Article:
Thailand is a very large country, life in Koh Samui is not the same as life in Chiang Mai, and life in an inland city is completely different from life in Bangkok. Therefore, the positive and negative aspects of living in Thailand will also be different depending on where you decide to move.
It is not easy to find a job in Thailand as a foreigner. It is a very protective country and many jobs are not allowed for foreigners. Many expats come to Thailand to work as English teachers or are digital nomads working online. Most of the jobs available are in the tourism sector, but they generally do not pay well. Salaries are generally low, even if they are in line with the cost of living, and it is very difficult to obtain a visa and work permit. Thailand can be an interesting country to start your own business, but you have to deal with laws and a completely different culture than we are used to.
While it is true that Thais are friendly, open, hospitable and very tolerant of foreigners, it is also in their nature that they tend to take advantage of farang, when the opportunity arises. It is very easy to make superficial friends, but to have a chance of making native friends, you have to learn the Thai language, which is quite difficult.
Remember that there are two different ways of applying the law in Thailand: one for foreigners and one for locals. What is allowed for Thais is not necessarily allowed for farangs. For example, the rules of the road that locals do not follow, while foreigners are punished. Farangs have fewer rights than Thais and they can only rely on their money.
The lifestyle in Thailand is relaxed and decelerated. This slow pace can annoy North Americans and Europeans who can not understand why Thais do not care about being on time. Most Thai people do not speak English, so conversation is difficult. Therefore, those who decide to move and work permanently in this country must learn the language, which is not an easy task.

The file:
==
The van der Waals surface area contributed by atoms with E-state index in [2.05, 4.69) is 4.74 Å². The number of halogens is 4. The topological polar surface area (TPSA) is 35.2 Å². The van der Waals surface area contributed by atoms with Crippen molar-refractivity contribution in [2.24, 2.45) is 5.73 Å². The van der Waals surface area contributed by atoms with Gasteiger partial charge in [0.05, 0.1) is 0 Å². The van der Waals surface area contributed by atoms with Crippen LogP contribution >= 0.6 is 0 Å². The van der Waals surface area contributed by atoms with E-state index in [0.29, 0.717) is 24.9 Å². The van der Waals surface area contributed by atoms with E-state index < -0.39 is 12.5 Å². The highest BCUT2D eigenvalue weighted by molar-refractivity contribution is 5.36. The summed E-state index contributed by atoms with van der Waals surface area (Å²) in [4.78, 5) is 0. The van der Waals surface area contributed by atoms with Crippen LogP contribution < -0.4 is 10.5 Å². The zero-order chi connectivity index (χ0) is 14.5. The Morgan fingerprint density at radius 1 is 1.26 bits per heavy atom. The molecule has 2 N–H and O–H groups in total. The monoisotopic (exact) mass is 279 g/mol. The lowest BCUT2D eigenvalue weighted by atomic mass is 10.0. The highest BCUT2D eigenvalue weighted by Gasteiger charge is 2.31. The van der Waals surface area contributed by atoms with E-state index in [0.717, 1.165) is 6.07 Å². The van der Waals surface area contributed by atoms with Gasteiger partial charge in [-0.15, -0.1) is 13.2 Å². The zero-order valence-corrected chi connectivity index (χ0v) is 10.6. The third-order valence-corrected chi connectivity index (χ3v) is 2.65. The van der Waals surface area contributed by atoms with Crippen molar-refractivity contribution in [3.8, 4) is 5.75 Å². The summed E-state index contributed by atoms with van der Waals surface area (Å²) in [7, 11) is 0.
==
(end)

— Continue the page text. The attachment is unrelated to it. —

Even if prices continue to rise, Thailand remains an affordable place to live, especially if you eat and live like a Thai. On the other hand, if you want to live in a good apartment, eat in a good restaurant, and buy imported food, be prepared to spend as much as you would in your country and more. Thailand is a heavily tourist country and in the most popular areas prices can be double or triple those in non-touristy areas of the country.
Thai food is world famous and cheap (local products are inexpensive). It is very good and varied: meat, fish, vegetables and tropical fruits. Health is a private matter and therefore you have to pay for it. The hospitals and private clinics are of a very good standard. It is a very safe country with a very low crime rate.
Traffic in many Thai cities, but especially in Bangkok, is appalling, and this is probably the biggest drawback of living in the capital. Traffic jams are a daily phenomenon, and although the Thai government professes to want to solve the problem, the situation worsens every year. On the other hand, public transportation is functional and economical. This enormous traffic causes heavy pollution in Bangkok. A gray blanket spreads over the whole city and does not dissipate.
The weather in Thailand is extremely hot and humid throughout the year, and it is easy to lose track of the seasons. Although it does not rain every day, it rains very often. It is jokingly said that there are 3 seasons in Thailand: hot, hotter and very hot. So you can wear a t-shirt and flip-flops every day of the year. It seems that Bangkok is the hottest city in the world.
Living and working in Thailand – pros and cons
Living in Thailand, pros
- Low cost of living (lodging, food, transportation, etc.)
- Good weather (sun practically every day)
- Relaxed and stress-free life
- Very attentive, helpful and respectful people
- Low crime rate
Living in Thailand, cons
- Difficult language (language barrier)
- Relentless heat and humidity
- Corruption and bureaucracy
- Political instability and rapidly changing laws
- Difficulty finding work and low wages
Living in Thailand, conclusion
Living in Thailand is difficult because Thailand discourages foreigners who want to live there permanently. All foreigners, including those who work, are married to a Thai citizen, or are retired, must deal with immigration on a regular basis.
However, once the paperwork is done, living in Thailand can be a pleasure: beautiful landscapes, beautiful architecture, good food, good weather and a relaxed life.
For those interested in living in Thailand, I recommend reading the article: Moving to Thailand
For those interested in working in Thailand, I recommend reading the article: Working in Thailand